Texas Hits New Strides in Renewable Energy with Solar Power

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Nicki Zvik, Founder of Green Solar Technologies, shares thoughts on solar in Texas.

Nicki Zvik, Founder of Green Solar Technologies

The great state of Texas is no stranger to utilizing renewable energy. The Lone Star State has already proved its devotion to renewable energy leading the country in wind power, and now it’s following suit with solar.

According to an article written by Michelle Lewis published on Electrek, “[Texas] is projected to be the fastest-growing contributor to the state’s power grid in the next three years.”

Nicki Zvik, Founder of Green Solar Technologies, comments on the state’s determination to go green, stating, “Texas has always been a huge state for Green Solar Technologies. Not only do Texans truly appreciate the benefits of rooftop solar panels, but some of the largest solar companies in the country that we’ve worked with have been based in Texas, so it comes to no surprise that they’re continuing down a path of renewable energy.”

The Electrek article continues, “Solar currently provides just 2.2% of energy to the Texas power grid. But according to the state grid manager, the Electric Reliability Council of Texas (ERCOT), solar developers are expected to add 3.5GW of capacity from new utility-scale solar projects this year and 5.5GW in 2021 (via the Houston Chronicle). One gigawatt can power around 700,000 homes.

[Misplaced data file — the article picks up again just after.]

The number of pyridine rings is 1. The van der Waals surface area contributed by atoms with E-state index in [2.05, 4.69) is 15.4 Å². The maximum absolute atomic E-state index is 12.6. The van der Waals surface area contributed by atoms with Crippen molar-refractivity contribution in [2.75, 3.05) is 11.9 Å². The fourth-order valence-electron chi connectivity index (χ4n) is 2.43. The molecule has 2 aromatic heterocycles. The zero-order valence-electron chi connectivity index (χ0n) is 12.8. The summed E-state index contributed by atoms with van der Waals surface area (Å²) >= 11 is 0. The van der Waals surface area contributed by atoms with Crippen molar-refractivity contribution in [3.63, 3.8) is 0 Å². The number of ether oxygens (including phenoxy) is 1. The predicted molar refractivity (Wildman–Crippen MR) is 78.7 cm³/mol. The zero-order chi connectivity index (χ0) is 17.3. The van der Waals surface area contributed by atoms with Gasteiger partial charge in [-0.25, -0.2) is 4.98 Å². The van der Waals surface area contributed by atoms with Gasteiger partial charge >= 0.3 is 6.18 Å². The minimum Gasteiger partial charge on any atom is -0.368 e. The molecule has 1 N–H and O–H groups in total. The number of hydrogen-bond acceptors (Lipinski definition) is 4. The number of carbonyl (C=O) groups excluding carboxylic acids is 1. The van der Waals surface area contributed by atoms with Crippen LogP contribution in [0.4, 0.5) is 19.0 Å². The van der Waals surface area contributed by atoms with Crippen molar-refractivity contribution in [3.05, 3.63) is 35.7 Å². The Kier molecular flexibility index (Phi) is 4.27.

That includes projects that have signed interconnection agreements with ERCOT, which means they have a high likelihood of completion. ERCOT represents 90% of the state’s electric load.

Most of the planned solar projects are expected to come online before summer 2021.”

“Possibly the most surprising part about Texas showing dedication to solar is that it is a fairly rainy state in comparison to a state like California or Arizona,” shares Zvik. “But this actually proves that solar can be beneficial in any climate especially as storage technology continues to develop rapidly. We’re needing less and less overall sunlight in order to produce more and more power from solar, which is good news for parts of the country with limited sun. And with Texas being such a large state, it encompasses just about every climate imaginable in the continental U.S. so if Texas can trust solar, so can the rest of the country.”

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